Romantic comedies catch new audience: guys
By Lisa Tolin
Forget the chick flick. It’s time for the metrosexual movie.
We’re not talking about those macho, action-packed manly movies that jam into your multiplex. No, these movies are filled with sensitive men, adolescents in 30-something bodies, men who go wobbly in the knees when they meet a foxy lady.
The Tribeca Film Festival played host to quite a few, but they’re just the latest in a rising tide of romantic comedies aimed squarely at men: “The 40-Year-Old Virgin,” “Wedding Crashers,” “Hitch” and “Sideways” among them.
The protagonists are crude. Immature. Loutish, even.
But they might just have captured a moment in the zeitgeist, one that could toss romantic comedy queens Julia Roberts, Reese Witherspoon and Cameron Diaz out on their keisters.
“Hollywood is in one of those funks that historically it goes into every 20 years or so where the old formulas aren’t selling anymore,” says Dennis Bingham, who teaches film studies at Indiana University-Purdue University Indianapolis. “So there’s going to be a lot of experimentation: ‘Let’s try male-oriented romantic comedies and see if that works.’ ”
At Tribeca, there are some new additions to the growing genre. “The Groomsmen,” an Ed Burns film, tracks a Peter Pannish gang having one last blowout before Burns’ character gets hitched. They reunite their band, get stinkin’ drunk and shove each other a lot while grappling with serious issues such as sexuality, infertility and, of course, growing up.
The conceit of “Full Grown Men” is that the main character (Matt McGrath) is not one, at least mentally. He’s in his 30s with an insensitive brand of insouciance that translates into playing with action figures and insulting his best friend. When his wife asks how he plans to celebrate ruining the best thing that ever happened to him, he responds: “I’m going to Diggityland.”
And “Kettle of Fish” features a middle-aged lothario (Matthew Modine) who is just commitment-phobic enough to chase after a married woman while snubbing the single one in front of his face (Gina Gershon). It’s an old premise, but in recent years the romantic yearners have tended to be Meg Ryan or Sandra Bullock. The men were the supporting cast.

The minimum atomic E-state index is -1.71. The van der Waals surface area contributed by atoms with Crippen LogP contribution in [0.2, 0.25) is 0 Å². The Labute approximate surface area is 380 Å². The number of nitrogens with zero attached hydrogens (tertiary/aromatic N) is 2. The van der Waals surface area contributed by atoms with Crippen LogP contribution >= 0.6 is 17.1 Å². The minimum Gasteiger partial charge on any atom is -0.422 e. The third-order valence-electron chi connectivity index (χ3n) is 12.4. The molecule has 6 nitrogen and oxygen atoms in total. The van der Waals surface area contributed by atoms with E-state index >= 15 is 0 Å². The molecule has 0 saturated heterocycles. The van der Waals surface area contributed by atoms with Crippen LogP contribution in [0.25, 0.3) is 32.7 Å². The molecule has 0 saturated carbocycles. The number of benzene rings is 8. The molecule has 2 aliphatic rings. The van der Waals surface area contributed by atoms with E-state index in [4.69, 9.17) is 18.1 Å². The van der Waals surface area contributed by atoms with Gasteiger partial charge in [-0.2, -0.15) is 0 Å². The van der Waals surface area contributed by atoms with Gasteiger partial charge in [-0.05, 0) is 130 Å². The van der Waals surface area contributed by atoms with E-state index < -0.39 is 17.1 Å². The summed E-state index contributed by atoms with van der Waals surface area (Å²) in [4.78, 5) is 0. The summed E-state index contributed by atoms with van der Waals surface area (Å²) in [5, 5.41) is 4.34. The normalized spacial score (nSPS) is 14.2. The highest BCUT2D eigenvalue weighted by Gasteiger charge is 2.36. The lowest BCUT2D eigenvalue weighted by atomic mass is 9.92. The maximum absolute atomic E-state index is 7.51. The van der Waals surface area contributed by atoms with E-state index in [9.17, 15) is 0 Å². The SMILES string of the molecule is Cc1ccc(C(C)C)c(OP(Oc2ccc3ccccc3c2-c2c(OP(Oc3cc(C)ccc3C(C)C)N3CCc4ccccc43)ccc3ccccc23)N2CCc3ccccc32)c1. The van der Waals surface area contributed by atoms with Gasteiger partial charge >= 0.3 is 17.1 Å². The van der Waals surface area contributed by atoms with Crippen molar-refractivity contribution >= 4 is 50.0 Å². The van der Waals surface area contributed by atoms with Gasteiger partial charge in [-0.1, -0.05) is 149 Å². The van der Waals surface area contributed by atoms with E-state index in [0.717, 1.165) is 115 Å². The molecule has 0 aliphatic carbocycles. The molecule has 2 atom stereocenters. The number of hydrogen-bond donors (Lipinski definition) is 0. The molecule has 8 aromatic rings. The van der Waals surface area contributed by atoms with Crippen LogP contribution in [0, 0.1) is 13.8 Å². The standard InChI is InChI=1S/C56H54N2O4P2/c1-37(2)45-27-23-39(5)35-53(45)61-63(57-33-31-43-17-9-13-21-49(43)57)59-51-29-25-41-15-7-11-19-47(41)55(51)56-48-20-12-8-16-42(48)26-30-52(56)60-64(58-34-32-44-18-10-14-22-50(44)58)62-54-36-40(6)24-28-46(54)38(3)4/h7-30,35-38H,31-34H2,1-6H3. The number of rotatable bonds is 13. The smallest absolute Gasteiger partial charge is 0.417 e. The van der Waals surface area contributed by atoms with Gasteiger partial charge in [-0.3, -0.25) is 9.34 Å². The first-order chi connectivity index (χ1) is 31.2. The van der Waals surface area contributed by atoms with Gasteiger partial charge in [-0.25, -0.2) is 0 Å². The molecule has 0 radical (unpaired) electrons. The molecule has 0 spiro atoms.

Don’t wanna grow up
“Full Grown Men” writer and director David Munro, 42, said he took inspiration from his own friends, who refused to cut their hair or otherwise conform to traditional notions of adulthood as they got older.
“If you look around you – and I was in advertising for several years before I went back to film school – so many commercials show men doing cannonballs into pools and show men driving their trucks up a mountain,” he says. “Even products like Converse sneakers, they sell to adults. I don’t think you would have caught my dad dead in sneakers.”
The films are tapping into a real feeling among 20- and 30-something men that growing up isn’t as easy as it looks.
Bingham, author of “Acting Male: Masculinities in the Films of James Stewart, Jack Nicholson, and Clint Eastwood,” points to the growing number of men living with their parents into early adulthood. And he notes that there are more women than men graduating from high school and going on to college.
“This is a much more serious era than 10 years ago, and I think men feel more pressure to grow up,” Bingham says. “We’re looking around and saying do we have a generation of men who are still in diapers?”
Diapers or no, the men still want sex (lots of it) and, eventually, love. But first, they’ve got work to do. Many of the films are born from the idea that “men are basically kind of uncivilized and feral and need to be gussied up and brought into the ways of polite society in order to attract a woman,” Bingham says.
Men and movies come of age
As much as the films reflect a moment in the culture, they might reflect the coming of age of American independent film.
With films such as “Clerks” in the 1990s, Kevin Smith helped usher in a batch of movies about 20-somethings and their angst. Now that those directors are in their 30s, they might be ready for an early mid-life crisis.
In movies such as Alexander Payne’s “Sideways,” men look around and realize their lives aren’t quite what they expected. They can either keep floundering or grow up and move on – usually with a little help from the love of a good woman.
As much as films such as “The 40-Year-Old Virgin” and “Wedding Crashers” revel in their laddish ways, the end message is the same: It’s better to grow up. Just not too much.
“Clearly our culture wants some kind of balance,” Bingham says. “People have to be grown up, but on the other hand we don’t want them to be so grown up that they just become drudges and automatons.”
Keeping a sense of whimsy and wonder needn’t undo the positive parts of adulthood: hard work, dedication and loyalty.
“It’s not an either-or thing,” Munro says. He identifies with his action-figure-loving main character: “I don’t have a G.I. Joe collection, but I kind of think they’re cool.”